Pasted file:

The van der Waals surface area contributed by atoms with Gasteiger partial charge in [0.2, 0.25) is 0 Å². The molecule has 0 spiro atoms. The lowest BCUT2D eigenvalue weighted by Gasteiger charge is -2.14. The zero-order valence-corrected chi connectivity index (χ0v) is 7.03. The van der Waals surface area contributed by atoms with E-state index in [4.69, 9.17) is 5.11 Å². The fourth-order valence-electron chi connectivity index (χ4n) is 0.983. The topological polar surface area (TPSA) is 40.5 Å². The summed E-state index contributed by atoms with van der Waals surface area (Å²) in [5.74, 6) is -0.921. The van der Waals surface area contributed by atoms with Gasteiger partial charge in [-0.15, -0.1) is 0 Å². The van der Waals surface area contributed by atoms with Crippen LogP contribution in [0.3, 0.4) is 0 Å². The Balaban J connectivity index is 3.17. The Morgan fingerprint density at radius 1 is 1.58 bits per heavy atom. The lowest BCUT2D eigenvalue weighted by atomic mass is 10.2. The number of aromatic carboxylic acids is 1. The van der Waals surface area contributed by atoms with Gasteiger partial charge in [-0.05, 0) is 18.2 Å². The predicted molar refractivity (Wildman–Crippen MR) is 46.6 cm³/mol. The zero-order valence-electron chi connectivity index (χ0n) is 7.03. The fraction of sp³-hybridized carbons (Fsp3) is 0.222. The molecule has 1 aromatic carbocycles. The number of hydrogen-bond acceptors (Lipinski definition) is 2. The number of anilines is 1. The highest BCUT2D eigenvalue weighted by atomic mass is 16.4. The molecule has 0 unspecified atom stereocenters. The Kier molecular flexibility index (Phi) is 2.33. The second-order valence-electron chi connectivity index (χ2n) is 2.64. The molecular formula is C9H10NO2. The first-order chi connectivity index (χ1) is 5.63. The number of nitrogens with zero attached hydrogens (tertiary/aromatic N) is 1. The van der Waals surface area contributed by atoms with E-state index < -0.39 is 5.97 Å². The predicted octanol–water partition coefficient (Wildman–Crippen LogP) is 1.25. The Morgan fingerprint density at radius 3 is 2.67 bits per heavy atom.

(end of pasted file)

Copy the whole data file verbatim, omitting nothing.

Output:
The van der Waals surface area contributed by atoms with Gasteiger partial charge in [0.2, 0.25) is 0 Å². The molecule has 0 spiro atoms. The lowest BCUT2D eigenvalue weighted by Gasteiger charge is -2.14. The zero-order valence-corrected chi connectivity index (χ0v) is 7.03. The van der Waals surface area contributed by atoms with E-state index in [4.69, 9.17) is 5.11 Å². The fourth-order valence-electron chi connectivity index (χ4n) is 0.983. The topological polar surface area (TPSA) is 40.5 Å². The summed E-state index contributed by atoms with van der Waals surface area (Å²) in [5.74, 6) is -0.921. The van der Waals surface area contributed by atoms with Gasteiger partial charge in [-0.15, -0.1) is 0 Å². The van der Waals surface area contributed by atoms with Crippen LogP contribution in [0.3, 0.4) is 0 Å². The Balaban J connectivity index is 3.17. The Morgan fingerprint density at radius 1 is 1.58 bits per heavy atom. The lowest BCUT2D eigenvalue weighted by atomic mass is 10.2. The number of aromatic carboxylic acids is 1. The van der Waals surface area contributed by atoms with Gasteiger partial charge in [-0.05, 0) is 18.2 Å². The predicted molar refractivity (Wildman–Crippen MR) is 46.6 cm³/mol. The zero-order valence-electron chi connectivity index (χ0n) is 7.03. The fraction of sp³-hybridized carbons (Fsp3) is 0.222. The molecule has 1 aromatic carbocycles. The number of hydrogen-bond acceptors (Lipinski definition) is 2. The number of anilines is 1. The highest BCUT2D eigenvalue weighted by atomic mass is 16.4. The molecule has 0 unspecified atom stereocenters. The Kier molecular flexibility index (Phi) is 2.33. The second-order valence-electron chi connectivity index (χ2n) is 2.64. The molecular formula is C9H10NO2. The first-order chi connectivity index (χ1) is 5.63. The number of nitrogens with zero attached hydrogens (tertiary/aromatic N) is 1. The van der Waals surface area contributed by atoms with E-state index < -0.39 is 5.97 Å². The predicted octanol–water partition coefficient (Wildman–Crippen LogP) is 1.25. The Morgan fingerprint density at radius 3 is 2.67 bits per heavy atom.